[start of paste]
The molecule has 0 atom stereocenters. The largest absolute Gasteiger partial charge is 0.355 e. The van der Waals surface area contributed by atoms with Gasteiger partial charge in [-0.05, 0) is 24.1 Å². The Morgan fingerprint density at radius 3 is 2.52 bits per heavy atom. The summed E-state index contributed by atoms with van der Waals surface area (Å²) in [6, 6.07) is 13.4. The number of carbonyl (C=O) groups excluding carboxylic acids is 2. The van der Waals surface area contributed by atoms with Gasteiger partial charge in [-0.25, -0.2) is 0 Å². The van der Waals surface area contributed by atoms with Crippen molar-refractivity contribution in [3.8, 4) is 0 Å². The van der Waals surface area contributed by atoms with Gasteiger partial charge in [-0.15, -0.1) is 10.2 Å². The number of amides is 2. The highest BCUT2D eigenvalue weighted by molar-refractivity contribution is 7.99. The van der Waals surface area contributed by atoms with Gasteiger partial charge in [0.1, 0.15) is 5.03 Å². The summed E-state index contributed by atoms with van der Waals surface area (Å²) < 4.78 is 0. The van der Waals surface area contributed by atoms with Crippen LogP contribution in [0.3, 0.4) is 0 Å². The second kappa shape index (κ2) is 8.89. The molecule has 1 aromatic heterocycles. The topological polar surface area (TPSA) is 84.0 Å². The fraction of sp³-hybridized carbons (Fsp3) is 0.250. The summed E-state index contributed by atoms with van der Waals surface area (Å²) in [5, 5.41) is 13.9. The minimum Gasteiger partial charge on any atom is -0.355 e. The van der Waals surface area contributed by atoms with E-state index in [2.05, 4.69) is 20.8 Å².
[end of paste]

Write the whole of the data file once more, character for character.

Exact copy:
The molecule has 0 atom stereocenters. The largest absolute Gasteiger partial charge is 0.355 e. The van der Waals surface area contributed by atoms with Gasteiger partial charge in [-0.05, 0) is 24.1 Å². The Morgan fingerprint density at radius 3 is 2.52 bits per heavy atom. The summed E-state index contributed by atoms with van der Waals surface area (Å²) in [6, 6.07) is 13.4. The number of carbonyl (C=O) groups excluding carboxylic acids is 2. The van der Waals surface area contributed by atoms with Gasteiger partial charge in [-0.25, -0.2) is 0 Å². The van der Waals surface area contributed by atoms with Crippen molar-refractivity contribution in [3.8, 4) is 0 Å². The van der Waals surface area contributed by atoms with Gasteiger partial charge in [-0.15, -0.1) is 10.2 Å². The number of amides is 2. The highest BCUT2D eigenvalue weighted by molar-refractivity contribution is 7.99. The van der Waals surface area contributed by atoms with Gasteiger partial charge in [0.1, 0.15) is 5.03 Å². The summed E-state index contributed by atoms with van der Waals surface area (Å²) < 4.78 is 0. The van der Waals surface area contributed by atoms with Crippen LogP contribution in [0.3, 0.4) is 0 Å². The second kappa shape index (κ2) is 8.89. The molecule has 1 aromatic heterocycles. The topological polar surface area (TPSA) is 84.0 Å². The fraction of sp³-hybridized carbons (Fsp3) is 0.250. The summed E-state index contributed by atoms with van der Waals surface area (Å²) in [5, 5.41) is 13.9. The minimum Gasteiger partial charge on any atom is -0.355 e. The van der Waals surface area contributed by atoms with E-state index in [2.05, 4.69) is 20.8 Å².